So where is the political party that focuses on and believes in the empowerment of non-state, not-for-profit social and economic organisation as the key principle? David Cameron’s Big Society initiative perhaps saw this potential, but it never had the political or financial support that could have made it work, and there was an understandable fear, accentuated in a time of austerity, that it was a thinly disguised attempt to cut state provision and funding of services. Since then, the Conservative Government has put forward a series of ill-considered ideas that work in the opposite direction – to constrain the independence of voluntary organisations (through the Lobbying Act, contractual arrangements to limit campaigning, and a more enforcement-focused – as opposed to supportive – role for the Charity Commission). Of course the ‘third sector’ is not perfect and needs proper regulation, but there is no doubt that the Big Society idea is well and truly dead and buried.
Yet there are some great examples of mutual aid in the business world, from the Co-op to John Lewis to the remaining mutual building societies, and many less well-known social enterprises where profit to shareholders is not the driving force. And there are examples of state owned (but independently operated) enterprises doing rather better than their capitalist counterparts (eg the East Coast Mainline railway franchise under Directly Operated Railways). Business and the State could both learn from the third sector and apply the principles of mutual aid in many more areas of life as well as supporting the vibrant charitable and voluntary sector that we have, from the tiniest grassroots initiative to the national and international organisations so many of us rely on and support.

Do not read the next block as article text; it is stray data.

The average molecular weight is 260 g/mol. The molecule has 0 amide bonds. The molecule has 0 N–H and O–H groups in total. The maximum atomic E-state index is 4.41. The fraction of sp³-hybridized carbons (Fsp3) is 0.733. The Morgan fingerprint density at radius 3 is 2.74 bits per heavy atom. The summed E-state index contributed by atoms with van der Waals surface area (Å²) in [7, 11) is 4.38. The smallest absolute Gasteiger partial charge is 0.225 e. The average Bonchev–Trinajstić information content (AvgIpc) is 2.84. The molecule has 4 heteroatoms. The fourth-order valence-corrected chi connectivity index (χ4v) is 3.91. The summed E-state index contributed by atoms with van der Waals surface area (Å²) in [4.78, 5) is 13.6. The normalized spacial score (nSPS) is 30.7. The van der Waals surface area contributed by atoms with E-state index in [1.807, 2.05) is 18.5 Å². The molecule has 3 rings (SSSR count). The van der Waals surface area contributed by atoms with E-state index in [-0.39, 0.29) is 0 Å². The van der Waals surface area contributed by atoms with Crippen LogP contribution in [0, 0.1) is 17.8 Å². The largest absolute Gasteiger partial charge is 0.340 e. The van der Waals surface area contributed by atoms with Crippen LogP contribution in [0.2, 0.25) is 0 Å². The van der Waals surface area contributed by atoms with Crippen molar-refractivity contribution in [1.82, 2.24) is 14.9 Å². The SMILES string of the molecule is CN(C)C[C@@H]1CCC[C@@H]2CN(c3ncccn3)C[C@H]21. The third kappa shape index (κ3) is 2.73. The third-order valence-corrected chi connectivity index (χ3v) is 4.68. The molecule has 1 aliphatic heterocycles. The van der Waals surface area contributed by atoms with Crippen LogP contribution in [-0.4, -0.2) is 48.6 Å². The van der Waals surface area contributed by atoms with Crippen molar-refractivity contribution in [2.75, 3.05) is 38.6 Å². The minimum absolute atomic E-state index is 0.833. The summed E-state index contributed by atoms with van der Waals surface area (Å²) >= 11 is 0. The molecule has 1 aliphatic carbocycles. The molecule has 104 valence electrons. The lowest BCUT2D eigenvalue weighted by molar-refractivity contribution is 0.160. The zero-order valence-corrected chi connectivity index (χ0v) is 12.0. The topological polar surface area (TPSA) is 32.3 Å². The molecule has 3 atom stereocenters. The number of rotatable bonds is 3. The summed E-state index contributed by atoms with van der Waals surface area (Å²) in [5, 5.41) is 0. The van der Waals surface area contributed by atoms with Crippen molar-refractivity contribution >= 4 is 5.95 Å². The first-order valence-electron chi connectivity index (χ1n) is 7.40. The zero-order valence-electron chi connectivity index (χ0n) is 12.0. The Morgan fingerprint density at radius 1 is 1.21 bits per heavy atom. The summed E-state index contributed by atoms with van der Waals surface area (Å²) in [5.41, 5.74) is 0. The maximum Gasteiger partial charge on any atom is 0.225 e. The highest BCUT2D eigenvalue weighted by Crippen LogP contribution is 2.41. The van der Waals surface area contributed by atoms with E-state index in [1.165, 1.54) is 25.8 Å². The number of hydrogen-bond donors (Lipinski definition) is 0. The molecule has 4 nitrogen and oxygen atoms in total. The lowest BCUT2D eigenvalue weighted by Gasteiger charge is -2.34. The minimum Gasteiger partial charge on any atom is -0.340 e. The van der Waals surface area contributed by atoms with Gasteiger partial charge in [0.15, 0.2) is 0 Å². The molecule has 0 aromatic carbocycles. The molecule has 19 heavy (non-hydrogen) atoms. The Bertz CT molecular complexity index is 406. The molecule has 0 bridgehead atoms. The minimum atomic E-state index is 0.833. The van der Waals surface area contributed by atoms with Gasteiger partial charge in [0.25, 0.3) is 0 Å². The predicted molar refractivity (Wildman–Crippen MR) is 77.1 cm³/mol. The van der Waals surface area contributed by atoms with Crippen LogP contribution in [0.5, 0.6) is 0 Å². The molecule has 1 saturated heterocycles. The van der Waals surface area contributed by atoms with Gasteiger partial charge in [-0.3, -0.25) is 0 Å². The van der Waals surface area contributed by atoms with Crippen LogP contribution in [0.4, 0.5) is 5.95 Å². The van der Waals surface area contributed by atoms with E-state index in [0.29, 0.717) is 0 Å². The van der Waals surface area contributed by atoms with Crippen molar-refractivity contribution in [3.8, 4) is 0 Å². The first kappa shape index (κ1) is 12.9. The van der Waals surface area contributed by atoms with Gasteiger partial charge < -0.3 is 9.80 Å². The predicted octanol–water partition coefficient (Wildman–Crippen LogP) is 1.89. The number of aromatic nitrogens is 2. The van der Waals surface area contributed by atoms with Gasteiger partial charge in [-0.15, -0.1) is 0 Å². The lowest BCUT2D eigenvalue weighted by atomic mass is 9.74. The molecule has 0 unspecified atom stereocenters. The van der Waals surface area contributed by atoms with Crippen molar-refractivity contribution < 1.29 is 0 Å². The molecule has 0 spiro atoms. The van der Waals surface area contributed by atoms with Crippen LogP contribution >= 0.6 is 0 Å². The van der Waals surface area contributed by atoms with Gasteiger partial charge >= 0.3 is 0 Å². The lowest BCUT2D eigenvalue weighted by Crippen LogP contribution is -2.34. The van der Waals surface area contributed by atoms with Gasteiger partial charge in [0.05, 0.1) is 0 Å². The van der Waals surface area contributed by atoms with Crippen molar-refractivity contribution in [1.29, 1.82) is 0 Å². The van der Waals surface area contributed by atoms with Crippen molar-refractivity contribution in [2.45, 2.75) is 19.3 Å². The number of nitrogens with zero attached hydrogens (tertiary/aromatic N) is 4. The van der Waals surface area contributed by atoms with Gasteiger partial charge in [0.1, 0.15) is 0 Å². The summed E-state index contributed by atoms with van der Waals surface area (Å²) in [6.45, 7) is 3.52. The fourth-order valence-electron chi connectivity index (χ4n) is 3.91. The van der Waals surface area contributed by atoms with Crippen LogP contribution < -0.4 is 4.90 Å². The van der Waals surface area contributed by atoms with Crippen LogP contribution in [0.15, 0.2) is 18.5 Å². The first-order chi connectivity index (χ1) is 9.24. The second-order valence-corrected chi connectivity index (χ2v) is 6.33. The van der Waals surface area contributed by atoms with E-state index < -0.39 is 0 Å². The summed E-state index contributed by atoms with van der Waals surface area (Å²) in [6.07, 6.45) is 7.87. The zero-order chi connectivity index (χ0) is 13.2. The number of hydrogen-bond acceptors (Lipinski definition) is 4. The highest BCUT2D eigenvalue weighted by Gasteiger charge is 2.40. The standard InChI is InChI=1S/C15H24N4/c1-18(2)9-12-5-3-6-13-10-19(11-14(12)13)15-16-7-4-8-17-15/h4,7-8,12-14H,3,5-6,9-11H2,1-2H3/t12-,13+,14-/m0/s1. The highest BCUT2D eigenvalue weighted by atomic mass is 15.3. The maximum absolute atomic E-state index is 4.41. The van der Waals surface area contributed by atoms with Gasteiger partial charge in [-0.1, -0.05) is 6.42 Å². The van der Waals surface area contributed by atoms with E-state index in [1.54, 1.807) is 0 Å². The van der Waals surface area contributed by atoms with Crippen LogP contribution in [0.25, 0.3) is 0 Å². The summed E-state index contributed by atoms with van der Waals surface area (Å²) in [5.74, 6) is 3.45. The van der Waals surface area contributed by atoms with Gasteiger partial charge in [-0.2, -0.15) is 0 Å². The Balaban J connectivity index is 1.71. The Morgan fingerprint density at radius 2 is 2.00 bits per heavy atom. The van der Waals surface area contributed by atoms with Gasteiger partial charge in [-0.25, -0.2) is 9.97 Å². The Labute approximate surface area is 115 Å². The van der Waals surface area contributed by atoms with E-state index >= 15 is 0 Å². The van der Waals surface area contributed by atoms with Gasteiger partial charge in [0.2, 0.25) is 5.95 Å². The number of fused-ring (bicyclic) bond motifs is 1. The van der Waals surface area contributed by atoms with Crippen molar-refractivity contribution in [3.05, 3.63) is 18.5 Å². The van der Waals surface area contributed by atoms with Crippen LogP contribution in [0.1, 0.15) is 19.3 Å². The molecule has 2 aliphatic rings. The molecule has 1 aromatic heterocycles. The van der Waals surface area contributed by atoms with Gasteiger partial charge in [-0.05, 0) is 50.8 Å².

Our politics should not be stultified into the eternal argument about which is best, free-market competitive capitalism, or state control and monopoly. There is a third way – and not the one Tony Blair used to talk about, which seemed to be about state services being run by businesses. A real third way would be for some or all our political parties (or if not, a new one) to value, encourage, and support mutual aid, charitable activity and innovative social enterprise as a valuable, even the preferred, form of economic and social organisation. This party would not say that capitalism is always bad or that the state is always the best provider, nor the reverse. The state has a role in regulating capitalism, ensuring justice, welfare, health and education and using economic levers to reduce inequality and disadvantage and increase opportunity. Socially responsible and well-regulated businesses have the capacity to provide all the things we want to be able to buy in a sophisticated and complex global market. But where possible, charities and social enterprises can work successfully with both state and business to ensure that service users and communities have a stake and can make a difference. They can also, as they already do, deliver services efficiently and with care, values and public trust and engagement, whether funded from taxation or from voluntary contributions, whether at the global, national or very local levels.
Perhaps we don’t need a new party, but we could certainly do with some new thinking in politics before we end up with Donald Trump, Nigel Farage and their ilk running things!